"Oh," she sighed, "I'm so relieved you're not angry. I know you can see what a break this is for me. Vance hasn't sat still for an in-depth interview for more than twenty years. Tina says she'll bump up the printing for the anticipated increase in newsstand sales."
"That's great," he said, making an effort to sound glad for her. "I'll meet you at the St. Marks airport tomorrow night, then."
"Oh, don't do that; just sit tight, and I'll grab a cab." She lowered her voice. "And when I get there, sweetie, try and be well rested, because I'm going to bounce you off the bedsprings a whole lot; you read me?"
"I read you loud and clear. I'd better run; they've almost finished boarding. And remember, we've only got the boat for ten days; don't waste any more."
"I really am going to make it up to you in the best possible way, Stone," she said. "Bye-bye."
"Bye." Stone hung up the phone and ran for his plane. Moments later, he had settled into a comfortable leather seat and had in his hand a rum and tonic, in honor of his long-anticipated winter holiday. As the big jet taxied out to the runway he looked out the window and saw that it had started to snow. Good. Why have a tropical holiday if you can't gloat?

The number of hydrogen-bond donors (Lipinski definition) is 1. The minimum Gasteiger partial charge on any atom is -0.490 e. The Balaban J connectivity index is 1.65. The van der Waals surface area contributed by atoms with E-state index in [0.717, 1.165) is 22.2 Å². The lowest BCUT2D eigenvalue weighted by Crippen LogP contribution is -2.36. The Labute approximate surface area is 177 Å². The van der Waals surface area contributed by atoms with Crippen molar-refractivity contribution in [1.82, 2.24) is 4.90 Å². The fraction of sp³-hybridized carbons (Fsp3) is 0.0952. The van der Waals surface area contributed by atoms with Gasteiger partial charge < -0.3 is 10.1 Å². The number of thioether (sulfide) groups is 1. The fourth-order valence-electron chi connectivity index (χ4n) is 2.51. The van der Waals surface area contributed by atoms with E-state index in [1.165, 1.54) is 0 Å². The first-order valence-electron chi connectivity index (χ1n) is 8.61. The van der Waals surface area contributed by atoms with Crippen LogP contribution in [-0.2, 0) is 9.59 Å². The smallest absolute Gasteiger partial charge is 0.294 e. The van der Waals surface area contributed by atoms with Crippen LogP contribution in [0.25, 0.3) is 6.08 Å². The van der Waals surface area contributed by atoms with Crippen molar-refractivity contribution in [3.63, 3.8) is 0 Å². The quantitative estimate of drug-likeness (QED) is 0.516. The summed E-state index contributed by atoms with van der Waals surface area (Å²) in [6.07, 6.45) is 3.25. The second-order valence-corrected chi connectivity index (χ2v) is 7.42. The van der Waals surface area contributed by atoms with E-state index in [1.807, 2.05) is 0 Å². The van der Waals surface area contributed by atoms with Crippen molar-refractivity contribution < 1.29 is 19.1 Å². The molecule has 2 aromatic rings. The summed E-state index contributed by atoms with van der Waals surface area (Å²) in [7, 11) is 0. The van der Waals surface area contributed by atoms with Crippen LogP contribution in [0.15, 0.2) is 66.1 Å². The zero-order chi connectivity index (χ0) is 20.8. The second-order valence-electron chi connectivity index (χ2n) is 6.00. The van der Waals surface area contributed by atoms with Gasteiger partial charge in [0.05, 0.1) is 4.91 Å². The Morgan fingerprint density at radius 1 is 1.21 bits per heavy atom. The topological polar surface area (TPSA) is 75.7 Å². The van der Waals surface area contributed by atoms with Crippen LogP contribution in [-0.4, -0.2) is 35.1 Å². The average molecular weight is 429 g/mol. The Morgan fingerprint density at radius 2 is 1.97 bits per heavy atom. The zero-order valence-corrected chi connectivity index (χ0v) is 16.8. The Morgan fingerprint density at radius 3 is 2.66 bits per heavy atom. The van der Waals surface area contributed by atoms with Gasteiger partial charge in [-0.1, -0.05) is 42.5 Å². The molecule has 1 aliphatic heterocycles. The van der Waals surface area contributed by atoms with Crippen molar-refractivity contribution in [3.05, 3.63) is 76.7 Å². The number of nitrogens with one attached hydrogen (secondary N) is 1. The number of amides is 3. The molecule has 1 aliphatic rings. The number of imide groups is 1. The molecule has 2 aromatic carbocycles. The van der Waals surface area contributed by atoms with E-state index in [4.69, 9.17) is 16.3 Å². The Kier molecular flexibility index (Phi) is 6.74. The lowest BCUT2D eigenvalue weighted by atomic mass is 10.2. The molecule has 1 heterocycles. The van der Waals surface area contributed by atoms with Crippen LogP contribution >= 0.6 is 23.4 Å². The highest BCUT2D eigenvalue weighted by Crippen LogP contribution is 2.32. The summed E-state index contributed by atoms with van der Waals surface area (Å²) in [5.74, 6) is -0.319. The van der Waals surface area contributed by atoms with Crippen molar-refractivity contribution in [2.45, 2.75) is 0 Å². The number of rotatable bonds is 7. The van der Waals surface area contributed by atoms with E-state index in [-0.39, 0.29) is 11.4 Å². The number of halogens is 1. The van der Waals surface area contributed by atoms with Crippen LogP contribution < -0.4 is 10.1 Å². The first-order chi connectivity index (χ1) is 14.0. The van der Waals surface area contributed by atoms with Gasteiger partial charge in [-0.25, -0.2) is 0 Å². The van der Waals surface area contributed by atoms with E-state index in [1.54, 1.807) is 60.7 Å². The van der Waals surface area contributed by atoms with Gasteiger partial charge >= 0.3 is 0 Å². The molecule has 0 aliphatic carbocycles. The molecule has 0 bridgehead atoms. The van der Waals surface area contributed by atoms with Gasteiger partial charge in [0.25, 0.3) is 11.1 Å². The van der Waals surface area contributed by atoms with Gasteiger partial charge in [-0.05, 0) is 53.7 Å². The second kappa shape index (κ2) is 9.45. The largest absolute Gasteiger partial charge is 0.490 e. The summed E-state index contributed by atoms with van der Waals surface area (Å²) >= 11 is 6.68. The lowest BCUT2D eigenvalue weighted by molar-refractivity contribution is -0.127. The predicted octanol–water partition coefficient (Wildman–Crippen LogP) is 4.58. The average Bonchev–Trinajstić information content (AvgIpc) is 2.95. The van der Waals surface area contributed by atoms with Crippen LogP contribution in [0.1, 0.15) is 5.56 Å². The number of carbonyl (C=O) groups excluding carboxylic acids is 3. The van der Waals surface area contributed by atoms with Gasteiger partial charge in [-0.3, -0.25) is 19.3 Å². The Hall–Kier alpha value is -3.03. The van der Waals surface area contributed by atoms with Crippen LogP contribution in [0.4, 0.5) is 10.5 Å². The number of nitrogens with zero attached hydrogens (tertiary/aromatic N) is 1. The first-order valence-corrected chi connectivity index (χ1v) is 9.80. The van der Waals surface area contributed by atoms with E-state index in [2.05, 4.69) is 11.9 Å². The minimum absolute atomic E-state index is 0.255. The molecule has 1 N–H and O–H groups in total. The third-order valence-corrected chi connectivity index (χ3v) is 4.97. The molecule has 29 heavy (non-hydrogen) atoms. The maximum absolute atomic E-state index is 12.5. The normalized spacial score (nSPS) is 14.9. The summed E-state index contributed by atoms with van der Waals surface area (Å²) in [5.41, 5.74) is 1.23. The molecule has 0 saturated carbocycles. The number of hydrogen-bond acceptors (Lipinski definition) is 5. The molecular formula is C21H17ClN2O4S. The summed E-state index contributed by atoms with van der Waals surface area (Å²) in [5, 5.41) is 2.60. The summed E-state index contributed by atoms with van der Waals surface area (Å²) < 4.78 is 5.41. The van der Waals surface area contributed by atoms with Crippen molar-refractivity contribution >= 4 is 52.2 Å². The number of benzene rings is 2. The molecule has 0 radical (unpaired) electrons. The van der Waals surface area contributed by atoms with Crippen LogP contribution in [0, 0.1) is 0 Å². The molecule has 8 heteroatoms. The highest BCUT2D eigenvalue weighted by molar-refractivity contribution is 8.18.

Vance Calder was, arguably, Hollywood's premier male star, often called the new Cary Grant, and he had played an important part in Stone's and Arrington's lives already. She had been in Calder's company when they had met at a dinner party at the home of a gossip columnist nearly a year earlier. Although Stone had been struck by her beauty and had found her marvelous company, he had not bothered to call her, because he hadn't believed for a moment that he could take a girl away from Vance Calder. Instead, Arrington had called him. Vance, she had explained, was no more than an acquaintance who, when he was in New York, liked to have a pretty girl to squire around, especially at dinners like the one at Amanda Dart's apartment, which she would feature in her column.